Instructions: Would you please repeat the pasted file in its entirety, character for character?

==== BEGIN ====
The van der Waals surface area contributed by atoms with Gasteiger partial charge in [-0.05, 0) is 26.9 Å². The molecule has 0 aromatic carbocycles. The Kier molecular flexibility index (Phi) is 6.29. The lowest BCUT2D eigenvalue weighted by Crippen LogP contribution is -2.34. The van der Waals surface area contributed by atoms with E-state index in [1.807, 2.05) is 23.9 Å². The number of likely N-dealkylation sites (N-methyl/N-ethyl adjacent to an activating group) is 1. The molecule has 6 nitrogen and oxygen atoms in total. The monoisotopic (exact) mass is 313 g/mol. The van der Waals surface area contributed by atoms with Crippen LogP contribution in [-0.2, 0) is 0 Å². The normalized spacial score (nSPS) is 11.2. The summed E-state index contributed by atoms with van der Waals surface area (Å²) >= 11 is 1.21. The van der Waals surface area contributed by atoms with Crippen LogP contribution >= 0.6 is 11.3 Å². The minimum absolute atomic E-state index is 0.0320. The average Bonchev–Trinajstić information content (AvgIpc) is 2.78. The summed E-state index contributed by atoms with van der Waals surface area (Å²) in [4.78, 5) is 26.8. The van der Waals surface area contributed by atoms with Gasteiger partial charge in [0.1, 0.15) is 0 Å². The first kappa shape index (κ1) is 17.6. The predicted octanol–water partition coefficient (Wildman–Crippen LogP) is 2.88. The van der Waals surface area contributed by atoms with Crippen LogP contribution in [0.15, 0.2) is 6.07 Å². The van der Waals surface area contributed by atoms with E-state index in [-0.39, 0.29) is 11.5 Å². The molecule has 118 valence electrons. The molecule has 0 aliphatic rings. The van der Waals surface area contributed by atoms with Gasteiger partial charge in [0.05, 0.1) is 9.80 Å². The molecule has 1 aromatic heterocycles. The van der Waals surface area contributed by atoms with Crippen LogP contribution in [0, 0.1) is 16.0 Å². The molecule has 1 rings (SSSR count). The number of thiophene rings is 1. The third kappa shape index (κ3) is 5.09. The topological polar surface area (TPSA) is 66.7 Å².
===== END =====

The van der Waals surface area contributed by atoms with Gasteiger partial charge in [-0.05, 0) is 26.9 Å². The molecule has 0 aromatic carbocycles. The Kier molecular flexibility index (Phi) is 6.29. The lowest BCUT2D eigenvalue weighted by Crippen LogP contribution is -2.34. The van der Waals surface area contributed by atoms with E-state index in [1.807, 2.05) is 23.9 Å². The number of likely N-dealkylation sites (N-methyl/N-ethyl adjacent to an activating group) is 1. The molecule has 6 nitrogen and oxygen atoms in total. The monoisotopic (exact) mass is 313 g/mol. The van der Waals surface area contributed by atoms with Crippen LogP contribution in [-0.2, 0) is 0 Å². The normalized spacial score (nSPS) is 11.2. The summed E-state index contributed by atoms with van der Waals surface area (Å²) >= 11 is 1.21. The van der Waals surface area contributed by atoms with Crippen LogP contribution >= 0.6 is 11.3 Å². The minimum absolute atomic E-state index is 0.0320. The average Bonchev–Trinajstić information content (AvgIpc) is 2.78. The summed E-state index contributed by atoms with van der Waals surface area (Å²) in [4.78, 5) is 26.8. The van der Waals surface area contributed by atoms with Gasteiger partial charge in [0.1, 0.15) is 0 Å². The first kappa shape index (κ1) is 17.6. The predicted octanol–water partition coefficient (Wildman–Crippen LogP) is 2.88. The van der Waals surface area contributed by atoms with Crippen LogP contribution in [0.15, 0.2) is 6.07 Å². The van der Waals surface area contributed by atoms with E-state index in [-0.39, 0.29) is 11.5 Å². The molecule has 118 valence electrons. The molecule has 0 aliphatic rings. The van der Waals surface area contributed by atoms with Gasteiger partial charge in [0.05, 0.1) is 9.80 Å². The molecule has 1 aromatic heterocycles. The van der Waals surface area contributed by atoms with Crippen LogP contribution in [0, 0.1) is 16.0 Å². The molecule has 1 rings (SSSR count). The number of thiophene rings is 1. The third kappa shape index (κ3) is 5.09. The topological polar surface area (TPSA) is 66.7 Å².